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Week 5 4340

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  • 1. ENG 4340WEEK 5
  • 2.  The core strategy is what connects all the other components of your content strategy together: It provides the all-necessary “guiding light” that keeps you moving in the right direction, no mater what might happen along the way. CORE STRATEGY
  • 3.  Achieve: What does your content strategy need to accomplish (for the organization, for your industry, for your product, etc.)?  Be: What “content product(s)” will we create? (In other words, what will we produce for our users/consumers? How will those content products be valuable to the users/consumers?)  Do: What will the organization need to do to support the content effort? DEVELOP & DEFINE A CORE STRATEGY
  • 4.  Substance: What content do you need and why?  Structure: How will your content be prioritized, organized, formatted, and displayed? CONTENT STRATEGY
  • 5.  Audience: Set some parameters and  priorities about who your content is for.  Messaging: Primary, Secondary, Details  Topics: Maps  Purpose: Persuade, inform, validate instruct, entertain  Voice and tone: how it feels, what values live behind it, the different media in which it might manifest; Combine that with what you know about the user’s native voice and the objective of the specific website or channel content you are creating  Sources CONTENT: FACTORS TO CONSIDER
  • 6.  Primary message: The single most important thing you want the user to know after viewing your content. Tis message is applicable to all of your audiences.  Secondary messages: A group of key messages that support the primary message and provide context. These messages often highlight the things that are competitive advantages or differentiators. They may or may not be applicable to every single audience.  Details: All of the various proof points behind the primary and secondary messages. Topic maps help. MESSAGING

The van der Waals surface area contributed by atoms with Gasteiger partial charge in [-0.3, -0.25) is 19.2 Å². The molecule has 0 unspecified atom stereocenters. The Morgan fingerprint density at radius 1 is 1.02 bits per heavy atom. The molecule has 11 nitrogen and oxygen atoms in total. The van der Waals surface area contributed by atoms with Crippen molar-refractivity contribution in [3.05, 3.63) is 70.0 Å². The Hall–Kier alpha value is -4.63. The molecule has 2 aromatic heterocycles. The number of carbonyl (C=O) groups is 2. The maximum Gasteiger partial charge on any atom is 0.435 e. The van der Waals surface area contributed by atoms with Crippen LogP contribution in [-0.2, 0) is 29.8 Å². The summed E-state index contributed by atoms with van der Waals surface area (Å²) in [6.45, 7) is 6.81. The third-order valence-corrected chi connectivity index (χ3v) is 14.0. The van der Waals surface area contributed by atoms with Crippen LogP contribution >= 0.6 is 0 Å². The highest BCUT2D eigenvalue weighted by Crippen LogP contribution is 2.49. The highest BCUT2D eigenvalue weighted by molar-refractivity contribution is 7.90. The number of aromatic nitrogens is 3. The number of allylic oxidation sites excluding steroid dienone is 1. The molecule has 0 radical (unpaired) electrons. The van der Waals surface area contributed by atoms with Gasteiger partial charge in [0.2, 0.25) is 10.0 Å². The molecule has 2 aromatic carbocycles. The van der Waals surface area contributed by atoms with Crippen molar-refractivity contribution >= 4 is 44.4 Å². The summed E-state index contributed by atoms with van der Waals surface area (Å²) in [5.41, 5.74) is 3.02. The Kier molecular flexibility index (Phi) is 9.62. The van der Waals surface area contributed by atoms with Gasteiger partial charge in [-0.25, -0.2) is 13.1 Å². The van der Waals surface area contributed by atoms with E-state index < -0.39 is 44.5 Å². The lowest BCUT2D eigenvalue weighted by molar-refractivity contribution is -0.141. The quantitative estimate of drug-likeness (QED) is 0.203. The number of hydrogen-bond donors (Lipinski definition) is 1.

• 7.  Primary message: AwesomeCo is the best-kept secret in business soft]ware.  Secondary messages:  We don’t sell products. We sell systems tailored to your needs.  We use open source technology, so you’re never held hostage to proprietary code.  We work with 83 companies in the Fortune 100, new startups, and  everyone in between.  We don’t do marketing; we’re too busy making software. Our business comes from word of mouth. EXAMPLE
  • 8. TOPIC MAPS
  • 9.  Original  Co-created  Aggregated: from other websites or sources (which, of course, must be accurately credited)  Curated: research and curate content with an editorial point of view  Licensed: created by a third-party publisher  User-generated: invite users to create it themselves CONTENT SOURCES
  • 10.  What are the best formats to communicate (and demonstrate) your key messages?  Are these formats achievable?  Where are your audiences?  How “portable” should your content be? KEY CONTENT-FOCUSED QUESTIONS
  • 11.  Content is updated often and tagged with keywords  Natural, readable URLs are used.  Importance is placed on the first paragraph, heading, and title text.  The content is text-heavy so that it is not hidden behind Flash introductions or video. SEO STRATEGIES
  • 12.  Listen  Join  Provide a platform IDEA GENERATION
  • 13. 1. How does Texas Tech use Facebook, Twitter, and LinkedIn? 2. How should the MSPWTC program propose using Twitter, blogs, Facebook, Linkedin, photosharing and podcasting for the MSPWTC ? What overall campaign objectives might each advance or marketing need might it meet? 3. What unique feature or inherent strength of each particular media makes it optimal for its proposed use. 4. What weakness or dilemma might using each pose? 5. Draw a conceptual model of how you might integrate the media. How will the content and aims of one arm feed the others? What content will be shared? What content will be unique to each platform? How will the efforts on one platform amplify or augment efforts on the others? ANSWER THE FOLLOWING

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